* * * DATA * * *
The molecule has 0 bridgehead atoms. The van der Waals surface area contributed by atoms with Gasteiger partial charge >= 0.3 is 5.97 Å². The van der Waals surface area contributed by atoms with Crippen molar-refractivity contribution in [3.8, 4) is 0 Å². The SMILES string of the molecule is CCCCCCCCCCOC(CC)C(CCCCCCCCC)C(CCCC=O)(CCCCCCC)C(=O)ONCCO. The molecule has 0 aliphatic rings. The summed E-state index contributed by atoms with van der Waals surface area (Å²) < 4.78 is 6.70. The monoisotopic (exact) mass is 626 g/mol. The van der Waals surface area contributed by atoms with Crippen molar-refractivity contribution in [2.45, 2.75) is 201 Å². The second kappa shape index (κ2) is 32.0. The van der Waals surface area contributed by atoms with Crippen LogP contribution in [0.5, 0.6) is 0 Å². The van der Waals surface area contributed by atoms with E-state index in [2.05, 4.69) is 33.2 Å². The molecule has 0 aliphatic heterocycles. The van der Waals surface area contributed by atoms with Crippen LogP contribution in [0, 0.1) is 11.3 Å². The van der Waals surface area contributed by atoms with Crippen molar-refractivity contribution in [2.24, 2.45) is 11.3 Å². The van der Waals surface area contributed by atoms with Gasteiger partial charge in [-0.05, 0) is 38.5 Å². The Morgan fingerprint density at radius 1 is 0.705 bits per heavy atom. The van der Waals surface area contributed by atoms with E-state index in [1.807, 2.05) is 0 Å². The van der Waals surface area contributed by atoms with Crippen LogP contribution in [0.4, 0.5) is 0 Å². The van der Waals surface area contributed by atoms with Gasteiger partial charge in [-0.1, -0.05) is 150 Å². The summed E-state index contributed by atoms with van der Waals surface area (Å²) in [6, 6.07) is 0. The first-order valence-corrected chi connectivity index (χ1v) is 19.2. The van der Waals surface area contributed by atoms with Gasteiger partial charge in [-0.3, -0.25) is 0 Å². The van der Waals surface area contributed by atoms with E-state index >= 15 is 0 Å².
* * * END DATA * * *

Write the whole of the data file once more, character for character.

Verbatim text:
The molecule has 0 bridgehead atoms. The van der Waals surface area contributed by atoms with Gasteiger partial charge >= 0.3 is 5.97 Å². The van der Waals surface area contributed by atoms with Crippen molar-refractivity contribution in [3.8, 4) is 0 Å². The SMILES string of the molecule is CCCCCCCCCCOC(CC)C(CCCCCCCCC)C(CCCC=O)(CCCCCCC)C(=O)ONCCO. The molecule has 0 aliphatic rings. The summed E-state index contributed by atoms with van der Waals surface area (Å²) < 4.78 is 6.70. The monoisotopic (exact) mass is 626 g/mol. The van der Waals surface area contributed by atoms with Crippen molar-refractivity contribution in [2.45, 2.75) is 201 Å². The second kappa shape index (κ2) is 32.0. The van der Waals surface area contributed by atoms with Crippen LogP contribution in [0.5, 0.6) is 0 Å². The van der Waals surface area contributed by atoms with E-state index in [2.05, 4.69) is 33.2 Å². The molecule has 0 aliphatic heterocycles. The van der Waals surface area contributed by atoms with Crippen LogP contribution in [0, 0.1) is 11.3 Å². The van der Waals surface area contributed by atoms with Crippen molar-refractivity contribution in [2.24, 2.45) is 11.3 Å². The van der Waals surface area contributed by atoms with Gasteiger partial charge in [-0.05, 0) is 38.5 Å². The Morgan fingerprint density at radius 1 is 0.705 bits per heavy atom. The van der Waals surface area contributed by atoms with E-state index in [1.807, 2.05) is 0 Å². The van der Waals surface area contributed by atoms with Crippen LogP contribution in [0.4, 0.5) is 0 Å². The van der Waals surface area contributed by atoms with Gasteiger partial charge in [-0.1, -0.05) is 150 Å². The summed E-state index contributed by atoms with van der Waals surface area (Å²) in [6, 6.07) is 0. The first-order valence-corrected chi connectivity index (χ1v) is 19.2. The van der Waals surface area contributed by atoms with Gasteiger partial charge in [-0.3, -0.25) is 0 Å². The van der Waals surface area contributed by atoms with E-state index >= 15 is 0 Å².